Under IONS leadership, a team of scientists conducted a series of five working meetings with 29 leading meditation researchers and scholars to discuss how to expand the constructs being investigated in meditation research. This group ultimately identified seven domains that could be fruitfully pursued by future researchers. Before moving forward to recommend these domains, we wanted to make sure that the experiences associated with them were prevalent enough among meditation practitioners to provide meaningful lines of inquiry. We conducted a survey of meditation practitioners that was a convenience sample, but did not reveal the content of the questions in recruitment materials to avoid biased sampling. Results were used to guide the recommendations presented in a scientific paper for ways to expand the science of meditation while maintaining rigorous standards of scientific inquiry.

Researchers involved in these meetings were Jan Chozen Bays, Willoughby Britton, Rael Cahn, Arnaud Delorme, Elissa Epel, Mica Estrada, Bruce Fetzer, Zoran Josipovic, Al Kaszniak, Edward Kelly, Jared Lindahl, Katherine MacLean, Paul Mills, Michael Murphy, Dean Radin, David Presti, Michael Sapiro, Marilyn Schlitz, Shauna Shapiro, Fred Travis, Fadel Zeidan, Cassandra Vieten, Helane Wahbeh.

The Future Directions in Meditation Research: Recommendations for Expanding the Field of Contemplative Science paper is now available on PLoS ONE.

Below is an excerpt from the result of the survey on 1120 individual participants who were or had been meditators in the past. Questions in the table below are ordered by the sum of the first two responses “This almost always happens” or “This has happened many times”. People predominantly reported feeling a sense of peace and tranquility, and a variety of sensations and mental experiences. Interestingly, even for the most dramatic experiences, “loss of awareness of where you are,” “experience unity with ultimate reality,” “ecstasy,” less than 20% of participants report never having such experiences.

Future of Meditation Research Paper

Under IONS leadership, a team of scientists conducted a series of five working meetings with 29 leading meditation researchers and scholars to discuss how to expand the constructs being investigated in meditation research. This group ultimately identified seven domains that could be fruitfully pursued by future researchers. Before moving forward to recommend these domains, we wanted to make sure that the experiences associated with them were prevalent enough among meditation practitioners to provide meaningful lines of inquiry. We conducted a survey of meditation practitioners that was a convenience sample, but did not reveal the content of the questions in recruitment materials to avoid biased sampling. Results were used to guide the recommendations presented in a scientific paper for ways to expand the science of meditation while maintaining rigorous standards of scientific inquiry.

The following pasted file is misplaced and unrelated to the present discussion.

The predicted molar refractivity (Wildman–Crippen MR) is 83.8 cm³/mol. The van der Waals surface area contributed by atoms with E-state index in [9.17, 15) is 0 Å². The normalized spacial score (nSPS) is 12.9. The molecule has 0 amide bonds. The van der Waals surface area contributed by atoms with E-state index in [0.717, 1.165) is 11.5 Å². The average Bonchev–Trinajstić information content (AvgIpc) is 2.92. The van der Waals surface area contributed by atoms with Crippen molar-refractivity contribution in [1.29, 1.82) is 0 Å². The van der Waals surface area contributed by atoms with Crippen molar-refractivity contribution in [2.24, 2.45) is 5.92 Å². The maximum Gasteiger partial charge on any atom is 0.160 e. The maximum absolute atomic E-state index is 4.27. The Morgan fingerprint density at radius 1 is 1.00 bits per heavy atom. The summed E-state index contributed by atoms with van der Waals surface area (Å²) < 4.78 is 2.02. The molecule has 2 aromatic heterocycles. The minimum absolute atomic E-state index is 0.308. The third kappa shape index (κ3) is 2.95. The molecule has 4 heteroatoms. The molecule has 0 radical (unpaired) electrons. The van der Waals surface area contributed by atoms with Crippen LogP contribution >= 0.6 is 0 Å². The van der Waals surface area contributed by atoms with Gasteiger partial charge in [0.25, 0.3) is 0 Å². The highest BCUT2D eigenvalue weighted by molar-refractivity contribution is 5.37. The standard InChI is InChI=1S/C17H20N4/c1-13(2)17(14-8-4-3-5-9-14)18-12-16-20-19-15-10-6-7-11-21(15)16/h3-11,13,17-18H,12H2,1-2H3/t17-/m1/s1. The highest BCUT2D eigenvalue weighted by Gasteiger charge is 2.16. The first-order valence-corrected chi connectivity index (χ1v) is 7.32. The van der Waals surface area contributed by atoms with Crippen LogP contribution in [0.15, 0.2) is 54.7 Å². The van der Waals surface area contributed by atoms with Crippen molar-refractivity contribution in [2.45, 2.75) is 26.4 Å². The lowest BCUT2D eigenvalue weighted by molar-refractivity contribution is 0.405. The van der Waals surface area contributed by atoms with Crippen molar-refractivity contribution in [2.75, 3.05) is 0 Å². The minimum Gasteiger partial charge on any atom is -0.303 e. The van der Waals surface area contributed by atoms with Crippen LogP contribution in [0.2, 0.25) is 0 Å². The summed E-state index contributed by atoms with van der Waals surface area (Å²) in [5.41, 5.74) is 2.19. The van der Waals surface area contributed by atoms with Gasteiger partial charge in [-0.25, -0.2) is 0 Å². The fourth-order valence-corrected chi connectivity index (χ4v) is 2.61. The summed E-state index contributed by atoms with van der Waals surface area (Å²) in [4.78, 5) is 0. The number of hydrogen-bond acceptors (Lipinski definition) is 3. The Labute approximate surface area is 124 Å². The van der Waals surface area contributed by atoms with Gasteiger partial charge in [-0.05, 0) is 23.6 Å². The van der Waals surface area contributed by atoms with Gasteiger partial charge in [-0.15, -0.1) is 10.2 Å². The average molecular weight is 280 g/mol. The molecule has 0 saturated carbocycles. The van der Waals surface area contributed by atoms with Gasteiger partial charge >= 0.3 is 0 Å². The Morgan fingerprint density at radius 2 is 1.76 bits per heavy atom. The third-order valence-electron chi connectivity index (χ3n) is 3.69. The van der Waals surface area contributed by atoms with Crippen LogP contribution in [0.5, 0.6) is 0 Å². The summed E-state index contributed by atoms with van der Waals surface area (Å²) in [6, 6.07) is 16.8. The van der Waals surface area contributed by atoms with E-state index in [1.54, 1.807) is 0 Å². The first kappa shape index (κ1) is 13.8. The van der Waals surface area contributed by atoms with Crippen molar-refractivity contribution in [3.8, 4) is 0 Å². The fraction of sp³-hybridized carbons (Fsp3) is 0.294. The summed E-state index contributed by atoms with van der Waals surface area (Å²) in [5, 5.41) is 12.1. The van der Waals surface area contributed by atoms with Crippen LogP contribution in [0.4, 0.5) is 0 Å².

Researchers involved in these meetings were Jan Chozen Bays, Willoughby Britton, Rael Cahn, Arnaud Delorme, Elissa Epel, Mica Estrada, Bruce Fetzer, Zoran Josipovic, Al Kaszniak, Edward Kelly, Jared Lindahl, Katherine MacLean, Paul Mills, Michael Murphy, Dean Radin, David Presti, Michael Sapiro, Marilyn Schlitz, Shauna Shapiro, Fred Travis, Fadel Zeidan, Cassandra Vieten, Helane Wahbeh.

The Future Directions in Meditation Research: Recommendations for Expanding the Field of Contemplative Science paper is now available on PLoS ONE.

Below is an excerpt from the result of the survey on 1120 individual participants who were or had been meditators in the past. Questions in the table below are ordered by the sum of the first two responses “This almost always happens” or “This has happened many times”. People predominantly reported feeling a sense of peace and tranquility, and a variety of sensations and mental experiences. Interestingly, even for the most dramatic experiences, “loss of awareness of where you are,” “experience unity with ultimate reality,” “ecstasy,” less than 20% of participants report never having such experiences.

Researchers Involved

The following people were involved in the Future of Meditation Research gatherings, paper, and online course.

Jan Chozen Bays, MD

Serves as co-abbot of Great Vow Zen Monastery, a residential center for intensive Zen training in Clatskanie, Oregon. She is also a published author.

Willoughby Britton, PhD

Assistant Professor of Psychiatry and Human Behavior and Assistant Professor of Behavioral & Social Science, Brown University Alpert Medical School. “The Varieties of Meditation Experience.”

Rael Cahn, MD, PhD

University of California, San Diego. “Neural Correlates of Widening the Experience of Self.”

Mark Coleman